Note that a common confusion involves the conversion from angular frequency () to frequency (), or vice versa. Angular frequencies are conventionally given as s–1 in scientific literature, but here the units implicitly mean radians per second. In contrast, the unit Hz should be interpreted as cycles per second. The conversion formula is , which implies that 1 Hz corresponds to an angular frequency of approximately 6.28 radians per second (or 6.28 s–1 where radians is omitted for brevity by convention).

Parameters and significance in the second and other SI units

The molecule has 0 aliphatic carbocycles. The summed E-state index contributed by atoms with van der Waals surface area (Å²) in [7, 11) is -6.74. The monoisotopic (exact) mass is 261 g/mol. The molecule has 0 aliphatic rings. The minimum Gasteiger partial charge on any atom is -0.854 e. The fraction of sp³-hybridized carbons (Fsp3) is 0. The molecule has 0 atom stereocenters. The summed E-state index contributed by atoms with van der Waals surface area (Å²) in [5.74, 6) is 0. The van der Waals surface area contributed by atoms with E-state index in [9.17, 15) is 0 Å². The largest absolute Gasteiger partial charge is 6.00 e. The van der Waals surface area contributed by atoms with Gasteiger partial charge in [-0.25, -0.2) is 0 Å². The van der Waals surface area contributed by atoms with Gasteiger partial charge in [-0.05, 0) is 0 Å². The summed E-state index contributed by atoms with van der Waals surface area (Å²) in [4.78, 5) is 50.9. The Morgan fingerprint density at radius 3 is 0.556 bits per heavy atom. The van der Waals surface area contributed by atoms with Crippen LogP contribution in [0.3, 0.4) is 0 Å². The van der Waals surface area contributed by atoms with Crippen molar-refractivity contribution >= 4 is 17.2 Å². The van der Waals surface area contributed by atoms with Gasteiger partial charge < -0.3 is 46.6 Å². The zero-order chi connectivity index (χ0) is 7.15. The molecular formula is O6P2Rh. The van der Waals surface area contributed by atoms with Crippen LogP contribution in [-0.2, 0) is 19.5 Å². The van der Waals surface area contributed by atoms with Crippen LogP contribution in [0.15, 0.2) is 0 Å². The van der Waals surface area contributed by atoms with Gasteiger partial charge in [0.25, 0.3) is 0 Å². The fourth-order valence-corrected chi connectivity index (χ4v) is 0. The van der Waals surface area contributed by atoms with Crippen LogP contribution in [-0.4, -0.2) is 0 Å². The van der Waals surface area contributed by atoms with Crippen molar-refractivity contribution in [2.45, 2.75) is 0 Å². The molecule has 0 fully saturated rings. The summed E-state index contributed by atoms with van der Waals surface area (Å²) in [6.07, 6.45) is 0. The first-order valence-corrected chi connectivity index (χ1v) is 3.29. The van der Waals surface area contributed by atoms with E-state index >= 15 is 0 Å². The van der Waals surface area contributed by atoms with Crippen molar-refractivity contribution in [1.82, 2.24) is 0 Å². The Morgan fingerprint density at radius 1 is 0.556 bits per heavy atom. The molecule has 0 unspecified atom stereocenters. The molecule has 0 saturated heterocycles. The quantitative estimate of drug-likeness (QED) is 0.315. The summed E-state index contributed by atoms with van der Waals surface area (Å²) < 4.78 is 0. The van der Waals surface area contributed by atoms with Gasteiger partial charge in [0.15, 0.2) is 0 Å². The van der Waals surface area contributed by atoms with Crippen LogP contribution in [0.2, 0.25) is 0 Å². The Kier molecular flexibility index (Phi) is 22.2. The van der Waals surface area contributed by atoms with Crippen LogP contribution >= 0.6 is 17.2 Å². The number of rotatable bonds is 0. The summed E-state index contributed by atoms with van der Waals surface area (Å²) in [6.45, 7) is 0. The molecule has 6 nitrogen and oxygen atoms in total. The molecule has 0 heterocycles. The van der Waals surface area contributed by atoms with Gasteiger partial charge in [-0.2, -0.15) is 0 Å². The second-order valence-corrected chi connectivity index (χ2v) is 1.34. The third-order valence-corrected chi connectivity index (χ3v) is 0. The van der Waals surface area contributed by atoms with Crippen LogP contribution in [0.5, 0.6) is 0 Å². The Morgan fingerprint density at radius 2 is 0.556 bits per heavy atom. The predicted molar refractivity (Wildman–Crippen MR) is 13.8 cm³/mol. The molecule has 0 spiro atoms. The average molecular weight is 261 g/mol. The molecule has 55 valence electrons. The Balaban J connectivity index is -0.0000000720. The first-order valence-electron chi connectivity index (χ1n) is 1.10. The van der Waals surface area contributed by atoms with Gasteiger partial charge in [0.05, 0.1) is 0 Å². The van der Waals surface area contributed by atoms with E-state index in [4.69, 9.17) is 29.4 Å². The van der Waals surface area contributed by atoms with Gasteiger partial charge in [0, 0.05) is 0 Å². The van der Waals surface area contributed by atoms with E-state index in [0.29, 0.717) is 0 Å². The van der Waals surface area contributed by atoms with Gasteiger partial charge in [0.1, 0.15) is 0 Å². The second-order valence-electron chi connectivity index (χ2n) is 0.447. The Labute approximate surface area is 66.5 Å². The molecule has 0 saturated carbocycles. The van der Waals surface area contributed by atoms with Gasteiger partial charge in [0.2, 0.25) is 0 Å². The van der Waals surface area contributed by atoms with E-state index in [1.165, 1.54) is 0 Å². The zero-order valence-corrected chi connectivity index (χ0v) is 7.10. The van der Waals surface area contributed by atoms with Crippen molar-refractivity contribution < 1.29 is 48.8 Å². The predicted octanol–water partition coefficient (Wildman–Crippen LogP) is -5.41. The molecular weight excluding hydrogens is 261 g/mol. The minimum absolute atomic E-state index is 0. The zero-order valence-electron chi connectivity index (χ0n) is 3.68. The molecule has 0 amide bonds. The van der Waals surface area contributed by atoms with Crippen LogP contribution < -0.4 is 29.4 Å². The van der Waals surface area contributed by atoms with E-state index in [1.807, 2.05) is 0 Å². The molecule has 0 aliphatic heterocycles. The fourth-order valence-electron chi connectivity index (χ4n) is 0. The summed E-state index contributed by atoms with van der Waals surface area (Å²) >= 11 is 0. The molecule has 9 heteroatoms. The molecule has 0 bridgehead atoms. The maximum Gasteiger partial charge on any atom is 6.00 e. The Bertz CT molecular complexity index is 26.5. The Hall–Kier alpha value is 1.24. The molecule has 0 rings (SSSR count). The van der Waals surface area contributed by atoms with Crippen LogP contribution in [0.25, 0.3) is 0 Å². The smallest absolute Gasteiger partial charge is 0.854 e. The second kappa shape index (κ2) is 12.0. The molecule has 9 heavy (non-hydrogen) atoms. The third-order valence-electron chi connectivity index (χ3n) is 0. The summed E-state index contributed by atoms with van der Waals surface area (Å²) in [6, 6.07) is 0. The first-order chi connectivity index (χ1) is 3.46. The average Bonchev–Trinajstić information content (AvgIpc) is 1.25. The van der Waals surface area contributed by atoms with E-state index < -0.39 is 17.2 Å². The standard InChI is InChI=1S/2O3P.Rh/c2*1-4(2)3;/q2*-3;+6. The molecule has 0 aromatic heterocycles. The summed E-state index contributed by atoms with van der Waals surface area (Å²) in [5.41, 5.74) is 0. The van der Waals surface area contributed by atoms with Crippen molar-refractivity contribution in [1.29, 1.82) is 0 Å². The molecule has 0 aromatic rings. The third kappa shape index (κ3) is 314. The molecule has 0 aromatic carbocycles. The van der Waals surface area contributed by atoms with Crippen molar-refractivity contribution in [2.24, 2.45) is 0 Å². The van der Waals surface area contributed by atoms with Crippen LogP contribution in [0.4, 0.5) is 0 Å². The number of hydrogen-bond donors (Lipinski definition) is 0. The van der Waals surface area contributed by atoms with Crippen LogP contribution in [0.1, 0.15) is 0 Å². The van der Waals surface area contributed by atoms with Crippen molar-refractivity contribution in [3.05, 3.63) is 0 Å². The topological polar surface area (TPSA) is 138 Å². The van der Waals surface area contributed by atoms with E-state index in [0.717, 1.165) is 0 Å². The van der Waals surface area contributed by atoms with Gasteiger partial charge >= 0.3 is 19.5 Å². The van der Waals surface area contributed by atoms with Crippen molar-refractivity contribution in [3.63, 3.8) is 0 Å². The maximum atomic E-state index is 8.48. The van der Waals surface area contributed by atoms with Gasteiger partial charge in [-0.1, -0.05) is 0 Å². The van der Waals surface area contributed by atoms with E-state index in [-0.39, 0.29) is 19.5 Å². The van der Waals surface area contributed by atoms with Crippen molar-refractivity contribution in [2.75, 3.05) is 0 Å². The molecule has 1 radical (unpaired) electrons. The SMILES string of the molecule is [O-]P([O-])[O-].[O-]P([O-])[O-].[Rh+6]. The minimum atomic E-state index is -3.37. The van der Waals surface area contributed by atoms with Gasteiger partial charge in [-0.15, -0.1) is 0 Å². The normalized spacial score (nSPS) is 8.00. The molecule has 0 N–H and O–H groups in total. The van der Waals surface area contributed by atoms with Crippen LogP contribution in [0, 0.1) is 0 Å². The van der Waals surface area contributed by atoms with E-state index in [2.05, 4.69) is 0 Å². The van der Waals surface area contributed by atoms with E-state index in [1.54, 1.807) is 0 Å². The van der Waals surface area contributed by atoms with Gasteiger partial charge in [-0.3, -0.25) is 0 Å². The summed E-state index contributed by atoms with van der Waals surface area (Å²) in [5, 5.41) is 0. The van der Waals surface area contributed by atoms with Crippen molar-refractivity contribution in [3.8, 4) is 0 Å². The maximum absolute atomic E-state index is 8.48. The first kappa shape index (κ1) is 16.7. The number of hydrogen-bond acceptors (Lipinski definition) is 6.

Suppose the caesium standard has the parameters:

Time and frequency

The first set of units defined using the caesium standard were those relating to time, with the second being defined in 1967 as "the duration of 9 192 631 770 periods of the radiation corresponding to the transition between the two hyperfine levels of the ground state of the caesium 133 atom" meaning that:

This also linked the definitions of the derived units relating to force and energy (see below) and of the ampere, whose definition at the time made reference to the newton, to the caesium standard. Before 1967 the SI units of time and frequency were defined using the tropical year and before 1960 by the length of the mean solar day [5]


In 1983, the meter was, indirectly, defined in terms of the caesium standard with the formal definition "The metre is the length of the path travelled by light in vacuum during a time interval of 1/299 792 458 of a second. This implied: